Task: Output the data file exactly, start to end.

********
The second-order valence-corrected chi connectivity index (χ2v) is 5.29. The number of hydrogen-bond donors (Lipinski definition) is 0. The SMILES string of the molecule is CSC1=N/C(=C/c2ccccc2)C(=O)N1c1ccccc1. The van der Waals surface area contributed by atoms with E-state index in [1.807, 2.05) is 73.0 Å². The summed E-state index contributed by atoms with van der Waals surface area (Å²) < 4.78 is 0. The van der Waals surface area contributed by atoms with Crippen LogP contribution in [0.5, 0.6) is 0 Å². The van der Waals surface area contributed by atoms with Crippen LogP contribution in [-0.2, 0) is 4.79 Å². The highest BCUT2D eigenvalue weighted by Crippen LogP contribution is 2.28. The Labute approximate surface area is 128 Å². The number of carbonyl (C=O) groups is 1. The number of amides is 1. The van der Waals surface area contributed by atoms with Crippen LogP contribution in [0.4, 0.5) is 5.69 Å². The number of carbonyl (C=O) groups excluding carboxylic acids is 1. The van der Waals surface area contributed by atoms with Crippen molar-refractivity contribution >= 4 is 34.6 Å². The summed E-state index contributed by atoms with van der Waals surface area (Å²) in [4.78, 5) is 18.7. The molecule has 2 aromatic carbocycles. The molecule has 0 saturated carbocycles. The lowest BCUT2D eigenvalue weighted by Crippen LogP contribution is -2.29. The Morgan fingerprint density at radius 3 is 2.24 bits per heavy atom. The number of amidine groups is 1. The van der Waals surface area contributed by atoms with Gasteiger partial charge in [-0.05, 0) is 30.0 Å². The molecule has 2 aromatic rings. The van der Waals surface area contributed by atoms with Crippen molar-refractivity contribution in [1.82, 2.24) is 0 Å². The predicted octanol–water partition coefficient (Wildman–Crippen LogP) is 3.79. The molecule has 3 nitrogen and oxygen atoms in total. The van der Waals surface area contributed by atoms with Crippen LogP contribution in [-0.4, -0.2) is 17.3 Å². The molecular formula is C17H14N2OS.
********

The second-order valence-corrected chi connectivity index (χ2v) is 5.29. The number of hydrogen-bond donors (Lipinski definition) is 0. The SMILES string of the molecule is CSC1=N/C(=C/c2ccccc2)C(=O)N1c1ccccc1. The van der Waals surface area contributed by atoms with E-state index in [1.807, 2.05) is 73.0 Å². The summed E-state index contributed by atoms with van der Waals surface area (Å²) < 4.78 is 0. The van der Waals surface area contributed by atoms with Crippen LogP contribution in [0.5, 0.6) is 0 Å². The van der Waals surface area contributed by atoms with Crippen LogP contribution in [-0.2, 0) is 4.79 Å². The highest BCUT2D eigenvalue weighted by Crippen LogP contribution is 2.28. The Labute approximate surface area is 128 Å². The number of carbonyl (C=O) groups is 1. The number of amides is 1. The van der Waals surface area contributed by atoms with Crippen LogP contribution in [0.4, 0.5) is 5.69 Å². The number of carbonyl (C=O) groups excluding carboxylic acids is 1. The van der Waals surface area contributed by atoms with Crippen molar-refractivity contribution >= 4 is 34.6 Å². The summed E-state index contributed by atoms with van der Waals surface area (Å²) in [4.78, 5) is 18.7. The molecule has 2 aromatic carbocycles. The molecule has 0 saturated carbocycles. The lowest BCUT2D eigenvalue weighted by Crippen LogP contribution is -2.29. The Morgan fingerprint density at radius 3 is 2.24 bits per heavy atom. The number of amidine groups is 1. The van der Waals surface area contributed by atoms with Gasteiger partial charge in [-0.05, 0) is 30.0 Å². The molecule has 2 aromatic rings. The van der Waals surface area contributed by atoms with Crippen molar-refractivity contribution in [1.82, 2.24) is 0 Å². The predicted octanol–water partition coefficient (Wildman–Crippen LogP) is 3.79. The molecule has 3 nitrogen and oxygen atoms in total. The van der Waals surface area contributed by atoms with Crippen LogP contribution in [-0.4, -0.2) is 17.3 Å². The molecular formula is C17H14N2OS.